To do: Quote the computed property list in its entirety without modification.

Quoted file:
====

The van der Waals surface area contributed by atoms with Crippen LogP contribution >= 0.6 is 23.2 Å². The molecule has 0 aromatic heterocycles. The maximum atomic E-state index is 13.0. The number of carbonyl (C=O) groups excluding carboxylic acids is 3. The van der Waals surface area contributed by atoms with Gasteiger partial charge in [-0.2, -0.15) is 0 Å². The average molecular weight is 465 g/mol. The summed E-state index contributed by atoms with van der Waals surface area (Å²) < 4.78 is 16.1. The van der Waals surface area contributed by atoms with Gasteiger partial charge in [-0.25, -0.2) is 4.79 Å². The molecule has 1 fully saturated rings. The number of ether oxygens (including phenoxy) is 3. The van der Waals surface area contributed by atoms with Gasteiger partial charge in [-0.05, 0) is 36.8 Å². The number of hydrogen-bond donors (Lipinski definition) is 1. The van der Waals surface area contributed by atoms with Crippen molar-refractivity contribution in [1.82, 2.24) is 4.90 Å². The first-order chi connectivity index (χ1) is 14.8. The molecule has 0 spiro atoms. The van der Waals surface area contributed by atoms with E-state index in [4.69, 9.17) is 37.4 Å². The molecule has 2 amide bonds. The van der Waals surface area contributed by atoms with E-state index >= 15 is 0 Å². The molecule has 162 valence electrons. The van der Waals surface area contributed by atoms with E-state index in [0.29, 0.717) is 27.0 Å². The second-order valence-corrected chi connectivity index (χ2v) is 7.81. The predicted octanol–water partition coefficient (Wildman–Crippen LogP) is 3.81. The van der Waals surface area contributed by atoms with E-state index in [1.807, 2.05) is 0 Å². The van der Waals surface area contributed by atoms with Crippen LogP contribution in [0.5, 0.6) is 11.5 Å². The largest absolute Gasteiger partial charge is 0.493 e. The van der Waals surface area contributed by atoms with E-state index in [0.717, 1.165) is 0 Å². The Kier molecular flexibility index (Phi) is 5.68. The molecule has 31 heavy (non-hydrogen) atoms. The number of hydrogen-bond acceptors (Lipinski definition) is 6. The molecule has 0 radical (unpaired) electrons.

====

The van der Waals surface area contributed by atoms with Crippen LogP contribution >= 0.6 is 23.2 Å². The molecule has 0 aromatic heterocycles. The maximum atomic E-state index is 13.0. The number of carbonyl (C=O) groups excluding carboxylic acids is 3. The van der Waals surface area contributed by atoms with Gasteiger partial charge in [-0.2, -0.15) is 0 Å². The average molecular weight is 465 g/mol. The summed E-state index contributed by atoms with van der Waals surface area (Å²) < 4.78 is 16.1. The van der Waals surface area contributed by atoms with Gasteiger partial charge in [-0.25, -0.2) is 4.79 Å². The molecule has 1 fully saturated rings. The number of ether oxygens (including phenoxy) is 3. The van der Waals surface area contributed by atoms with Gasteiger partial charge in [-0.05, 0) is 36.8 Å². The number of hydrogen-bond donors (Lipinski definition) is 1. The van der Waals surface area contributed by atoms with Crippen molar-refractivity contribution in [1.82, 2.24) is 4.90 Å². The first-order chi connectivity index (χ1) is 14.8. The molecule has 0 spiro atoms. The van der Waals surface area contributed by atoms with E-state index in [4.69, 9.17) is 37.4 Å². The molecule has 2 amide bonds. The van der Waals surface area contributed by atoms with E-state index >= 15 is 0 Å². The molecule has 162 valence electrons. The van der Waals surface area contributed by atoms with E-state index in [0.29, 0.717) is 27.0 Å². The second-order valence-corrected chi connectivity index (χ2v) is 7.81. The predicted octanol–water partition coefficient (Wildman–Crippen LogP) is 3.81. The van der Waals surface area contributed by atoms with E-state index in [1.807, 2.05) is 0 Å². The van der Waals surface area contributed by atoms with Crippen LogP contribution in [0.5, 0.6) is 11.5 Å². The largest absolute Gasteiger partial charge is 0.493 e. The van der Waals surface area contributed by atoms with E-state index in [0.717, 1.165) is 0 Å². The Kier molecular flexibility index (Phi) is 5.68. The molecule has 31 heavy (non-hydrogen) atoms. The number of hydrogen-bond acceptors (Lipinski definition) is 6. The molecule has 0 radical (unpaired) electrons.